It’s Research Wednesday! Where I share the latest, or most fascinating, in the science of friendship.
“A new study about personality and weight confirms what anyone who has tried to balance eating well and living well knows: the people who are most likely to get invited to a last-minute luau are the same people who will have the hardest time resisting the pineapple upside-down cake.” (“How To Be Impulsive Without Gaining Weight” ; Oprah.com 8/19/2011)
This is something I have always known to be true. And this is why making friends and staying trim are at odds.
As I’ve mentioned on this blog, while my quest added friends, it also added pounds. This is because we tend to eat more–as much as 96 percent more!–when eating with other people. (Refresher: We consume 35 percent more when eating with one other person [besides a spouse], a table for four equals 75 percent more, and a party of at least seven translates to 96 percent. No joke.) But it’s not just about eating with people. It’s also about wanting to the be the light-hearted, so-much-fun-to-hang-out-with, lets-invite-her-along friend. This type of pal, like it or not, is usually the person happy to sip a drink or indulge in some nachos at your barbecue. Not the person who refuses to eat carbs, and, though unintentionally, makes you feel guilty about your indulgence. Or the person who takes 45 minutes to order her meal because she’s making up her own dish.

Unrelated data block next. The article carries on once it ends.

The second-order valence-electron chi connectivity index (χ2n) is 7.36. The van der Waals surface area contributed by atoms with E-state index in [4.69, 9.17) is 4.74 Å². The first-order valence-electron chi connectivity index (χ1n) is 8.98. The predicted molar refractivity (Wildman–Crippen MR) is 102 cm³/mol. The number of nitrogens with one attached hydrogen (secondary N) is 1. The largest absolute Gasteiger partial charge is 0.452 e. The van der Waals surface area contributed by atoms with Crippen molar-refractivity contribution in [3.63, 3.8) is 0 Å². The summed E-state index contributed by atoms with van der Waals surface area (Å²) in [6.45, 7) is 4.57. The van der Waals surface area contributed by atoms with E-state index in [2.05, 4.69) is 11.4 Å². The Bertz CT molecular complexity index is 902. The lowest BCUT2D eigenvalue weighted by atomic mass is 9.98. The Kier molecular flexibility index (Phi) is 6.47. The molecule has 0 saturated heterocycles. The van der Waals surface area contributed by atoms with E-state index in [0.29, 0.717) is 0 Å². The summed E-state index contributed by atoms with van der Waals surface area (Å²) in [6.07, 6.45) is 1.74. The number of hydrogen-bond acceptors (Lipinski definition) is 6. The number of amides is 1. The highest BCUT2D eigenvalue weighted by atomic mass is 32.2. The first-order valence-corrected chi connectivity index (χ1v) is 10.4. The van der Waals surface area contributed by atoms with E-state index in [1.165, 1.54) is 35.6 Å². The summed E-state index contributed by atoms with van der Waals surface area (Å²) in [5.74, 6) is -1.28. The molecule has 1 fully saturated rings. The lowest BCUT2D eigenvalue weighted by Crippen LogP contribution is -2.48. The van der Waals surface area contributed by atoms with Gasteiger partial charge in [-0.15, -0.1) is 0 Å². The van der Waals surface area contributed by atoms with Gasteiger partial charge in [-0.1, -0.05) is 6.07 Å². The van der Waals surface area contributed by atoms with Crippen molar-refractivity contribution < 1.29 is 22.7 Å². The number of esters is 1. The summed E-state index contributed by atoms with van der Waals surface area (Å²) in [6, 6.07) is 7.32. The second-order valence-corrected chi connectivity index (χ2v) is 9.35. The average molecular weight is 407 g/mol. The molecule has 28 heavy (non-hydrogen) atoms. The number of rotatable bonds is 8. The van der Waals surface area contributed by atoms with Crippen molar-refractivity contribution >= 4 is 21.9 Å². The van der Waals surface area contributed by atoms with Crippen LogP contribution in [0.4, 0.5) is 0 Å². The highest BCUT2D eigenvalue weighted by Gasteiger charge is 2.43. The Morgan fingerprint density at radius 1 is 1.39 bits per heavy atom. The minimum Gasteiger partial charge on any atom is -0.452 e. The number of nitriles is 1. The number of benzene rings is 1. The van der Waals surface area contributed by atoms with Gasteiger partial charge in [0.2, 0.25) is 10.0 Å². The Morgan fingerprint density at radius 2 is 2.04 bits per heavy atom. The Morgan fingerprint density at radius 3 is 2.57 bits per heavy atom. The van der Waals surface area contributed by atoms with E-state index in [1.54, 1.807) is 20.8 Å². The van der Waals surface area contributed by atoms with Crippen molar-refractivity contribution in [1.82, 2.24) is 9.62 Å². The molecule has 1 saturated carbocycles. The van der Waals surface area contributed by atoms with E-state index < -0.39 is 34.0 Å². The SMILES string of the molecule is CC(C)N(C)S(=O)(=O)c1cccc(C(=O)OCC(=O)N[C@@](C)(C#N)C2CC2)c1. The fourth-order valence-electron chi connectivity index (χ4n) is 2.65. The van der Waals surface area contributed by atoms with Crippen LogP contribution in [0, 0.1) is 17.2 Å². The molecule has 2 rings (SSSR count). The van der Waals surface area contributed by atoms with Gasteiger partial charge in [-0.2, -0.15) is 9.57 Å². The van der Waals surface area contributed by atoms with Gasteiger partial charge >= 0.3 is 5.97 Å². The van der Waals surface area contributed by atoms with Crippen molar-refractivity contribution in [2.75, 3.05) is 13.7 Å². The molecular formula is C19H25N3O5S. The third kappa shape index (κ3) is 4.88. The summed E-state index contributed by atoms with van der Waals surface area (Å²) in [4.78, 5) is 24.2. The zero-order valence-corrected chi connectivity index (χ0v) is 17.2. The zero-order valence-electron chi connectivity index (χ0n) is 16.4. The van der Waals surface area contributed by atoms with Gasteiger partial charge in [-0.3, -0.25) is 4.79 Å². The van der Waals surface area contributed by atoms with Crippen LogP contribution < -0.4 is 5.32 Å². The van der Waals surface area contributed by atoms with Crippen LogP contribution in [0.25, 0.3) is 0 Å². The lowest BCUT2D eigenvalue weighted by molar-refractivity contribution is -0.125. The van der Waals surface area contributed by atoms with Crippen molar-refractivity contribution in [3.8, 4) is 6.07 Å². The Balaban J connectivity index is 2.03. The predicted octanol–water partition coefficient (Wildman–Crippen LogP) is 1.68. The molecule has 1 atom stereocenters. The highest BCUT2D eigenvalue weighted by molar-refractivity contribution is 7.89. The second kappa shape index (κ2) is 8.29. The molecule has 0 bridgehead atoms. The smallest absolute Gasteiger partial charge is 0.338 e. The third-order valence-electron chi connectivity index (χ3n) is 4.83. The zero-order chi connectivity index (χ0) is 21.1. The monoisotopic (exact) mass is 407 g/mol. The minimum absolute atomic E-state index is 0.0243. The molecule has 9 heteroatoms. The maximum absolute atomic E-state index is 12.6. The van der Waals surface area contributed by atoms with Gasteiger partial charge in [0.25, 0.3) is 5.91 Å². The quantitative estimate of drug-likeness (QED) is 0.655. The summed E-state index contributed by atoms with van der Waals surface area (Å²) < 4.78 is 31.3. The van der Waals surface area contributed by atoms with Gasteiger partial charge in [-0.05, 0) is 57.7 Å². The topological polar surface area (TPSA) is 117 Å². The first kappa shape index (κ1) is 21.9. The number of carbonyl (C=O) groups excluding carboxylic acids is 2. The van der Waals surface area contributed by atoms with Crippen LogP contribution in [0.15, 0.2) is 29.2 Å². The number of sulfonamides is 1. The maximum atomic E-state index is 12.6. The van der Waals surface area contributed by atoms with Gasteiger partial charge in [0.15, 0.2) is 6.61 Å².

According to researchers, of all personality traits, it’s impulsitivity that best indicates likelihood to be overweight. (Impulsivity = that friend who’ll accept an invitation on a whim. To brunch, a road trip, what have you.)
“Participants who scored in the top 10 percent on [impulsivity] weighed an average of 22 pounds more than those in the bottom 10 percent. Compared to participants of normal weight, the overweight and obese participants were more impulsive—and warm, and assertive. They were also more likely to seek out excitement and prefer to be around others. Alternatively, those people who scored high on conscientiousness (aka, the task-focused, efficient, dutiful and organized) tended to be leaner.”
I’m a fairly average weight for my height, a product of much working out in response to my constant friend-seeking food intake. My average-ness is also a product of sometimes being the un-fun one–the girl who might not join in for a weeknight beer, or go on an spontaneous trip to the wine bar because she’s been planning to cook a turkey meatloaf. On an impulsivity scale, I probably rank fairly low.
It seems an unfair tradeoff, but one that I’m not sure has a solution. On the days I get frustrated about having put on a few LBs, I try to remind myself that better friendships will most definitely make me happier than being a few inches smaller. That one’s scientifically proven too–40% of a person’s happiness is dictated by relationships. Weight loss has no such effect.
What say you? Have you had to make the sociability for weight trade-off before? Is it a fair one? Or do you think a strict diet and a fun and friendly lifestyle can coexist?